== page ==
This category contains 1093 posts

Managing the Cost Burden — Is the Pendulum Swinging Back to the Individual Market?

The pendulum for revenues swung from personal subscriptions to institutional subscriptions with the rise of digital options. With growth capped, a new mix of access options is likely to emerge. Continue reading

Can An Algorithm Outperform Science Editors?

Artificial intelligence outperformed human editors in selecting high-impact papers, a Canadian software company claims. Really? Then show me the paper! Continue reading

Revisiting: The Editorial Fallacy

Revisiting Joe Esposito’s 2010 post on the disruptive publishing environment, in which publishers cannot rely on a purely editorial strategy, as many of the issues now facing them are not editorial in nature. Continue reading

Innovation, Growth and the Art of Balance

Robert Harington references our current altered state in politics as a tool to reflect on the need to invoke balance in publishing innovation, and growth. Continue reading

Caught in the Middle — Can Publishers Resolve Contradictory Expectations?

A session at ALPSP shines a light on why publishers are caught in an impossible situation — satisfying customers who demand different things at different times, and who are not aligned around the ultimate benefit they all seek to deliver. Continue reading

Book Review — The Traps of Big Data Revealed in “Weapons of Math Destruction” by Cathy O’Neil

The new book, “Weapons of Math Destruction,” calls out many worrying trends in the application of big data, with particularly salient entries on higher education rankings, for-profit universities, the justice system, insurance, and employment. Continue reading

The Comic Book Font, and How Digital Technologies are Changing Lettering

A look at the evolution of comic book fonts, once driven by the physical nature of the books and now moving into new digital possibilities. Continue reading

A Quick Tour Around the World of Scholarly Journal Publishing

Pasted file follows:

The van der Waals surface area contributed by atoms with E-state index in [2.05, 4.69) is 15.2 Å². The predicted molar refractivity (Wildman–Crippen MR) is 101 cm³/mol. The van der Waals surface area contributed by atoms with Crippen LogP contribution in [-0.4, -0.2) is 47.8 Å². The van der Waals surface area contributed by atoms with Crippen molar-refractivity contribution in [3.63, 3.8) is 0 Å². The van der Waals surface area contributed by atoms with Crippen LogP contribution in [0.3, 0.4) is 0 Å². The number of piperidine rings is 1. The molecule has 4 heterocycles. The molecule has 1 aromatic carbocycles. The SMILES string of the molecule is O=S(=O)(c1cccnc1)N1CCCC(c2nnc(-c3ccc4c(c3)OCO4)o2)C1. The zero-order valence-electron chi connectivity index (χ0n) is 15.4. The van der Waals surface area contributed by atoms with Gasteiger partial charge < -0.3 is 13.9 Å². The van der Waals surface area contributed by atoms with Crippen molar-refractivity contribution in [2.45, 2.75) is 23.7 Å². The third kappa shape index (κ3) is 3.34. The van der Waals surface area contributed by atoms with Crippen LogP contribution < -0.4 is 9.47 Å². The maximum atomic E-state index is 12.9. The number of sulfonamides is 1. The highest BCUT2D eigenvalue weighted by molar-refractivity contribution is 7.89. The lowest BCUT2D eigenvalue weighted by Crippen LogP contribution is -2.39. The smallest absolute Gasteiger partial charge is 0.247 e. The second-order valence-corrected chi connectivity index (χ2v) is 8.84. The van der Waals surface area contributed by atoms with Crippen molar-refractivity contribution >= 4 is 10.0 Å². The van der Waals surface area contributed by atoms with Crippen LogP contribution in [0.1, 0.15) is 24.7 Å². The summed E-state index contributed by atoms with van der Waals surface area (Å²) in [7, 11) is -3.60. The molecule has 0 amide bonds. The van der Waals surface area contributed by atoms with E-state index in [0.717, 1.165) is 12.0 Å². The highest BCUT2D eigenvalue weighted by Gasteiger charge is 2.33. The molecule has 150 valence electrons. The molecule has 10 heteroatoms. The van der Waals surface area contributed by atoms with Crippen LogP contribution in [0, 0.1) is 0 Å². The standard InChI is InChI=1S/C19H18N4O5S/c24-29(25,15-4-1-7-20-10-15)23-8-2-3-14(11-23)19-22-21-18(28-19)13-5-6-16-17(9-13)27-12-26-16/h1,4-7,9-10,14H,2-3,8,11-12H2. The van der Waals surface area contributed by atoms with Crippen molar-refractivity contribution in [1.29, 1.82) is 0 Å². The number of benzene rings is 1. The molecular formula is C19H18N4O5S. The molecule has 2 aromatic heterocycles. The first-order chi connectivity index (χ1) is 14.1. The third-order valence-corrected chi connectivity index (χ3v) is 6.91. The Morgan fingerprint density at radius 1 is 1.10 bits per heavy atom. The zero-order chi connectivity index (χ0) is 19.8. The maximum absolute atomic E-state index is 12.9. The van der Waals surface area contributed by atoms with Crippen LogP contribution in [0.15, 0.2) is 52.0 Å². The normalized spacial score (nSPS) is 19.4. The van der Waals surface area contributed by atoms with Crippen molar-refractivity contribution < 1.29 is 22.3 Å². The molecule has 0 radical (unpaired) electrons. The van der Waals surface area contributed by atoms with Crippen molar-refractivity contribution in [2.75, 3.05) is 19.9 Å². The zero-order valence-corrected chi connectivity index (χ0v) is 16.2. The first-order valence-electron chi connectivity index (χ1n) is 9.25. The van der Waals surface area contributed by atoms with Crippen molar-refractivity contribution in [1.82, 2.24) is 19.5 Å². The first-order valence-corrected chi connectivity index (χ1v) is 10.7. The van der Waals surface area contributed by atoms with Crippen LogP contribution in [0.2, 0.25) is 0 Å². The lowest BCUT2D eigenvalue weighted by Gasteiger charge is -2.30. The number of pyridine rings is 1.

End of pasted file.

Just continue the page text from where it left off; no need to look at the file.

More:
A presentation to the 2016 ISMTE US Conference. Something of a “state of our industry” overview, or perhaps, everything I needed to know I learned from the other bloggers at The Scholarly Kitchen. Continue reading

Curation Nation: Thoughts on the Future of Textbooks

Is there a role for a curated, remixing approach to developing next generation textbooks. Robert Harington investigates the role of curated open textbooks in teaching today’s students, looking at some of the available tools, the way in which instructors utilize such tools, and issues around fair use of content. Continue reading

Open Ebooks Coming to Project MUSE: An Interview with Wendy Queen

This summer, Project MUSE announced that it is developing its ability to host and distribute open access (OA) ebooks. Project MUSE’s director Wendy Queen spoke with me recently about this program and some of the broader strategic issues we should be contemplating. Continue reading

Locks, Keys, and Firewalls — Why Internet Security Requires Digital, Analog . . . and Diligent Humans

Internet security seems to be crumbling before our eyes, and our media and leaders are not immune and lack a crucial understanding of how vulnerable a totally digital world can be. The answer may lie with analog technologies. Continue reading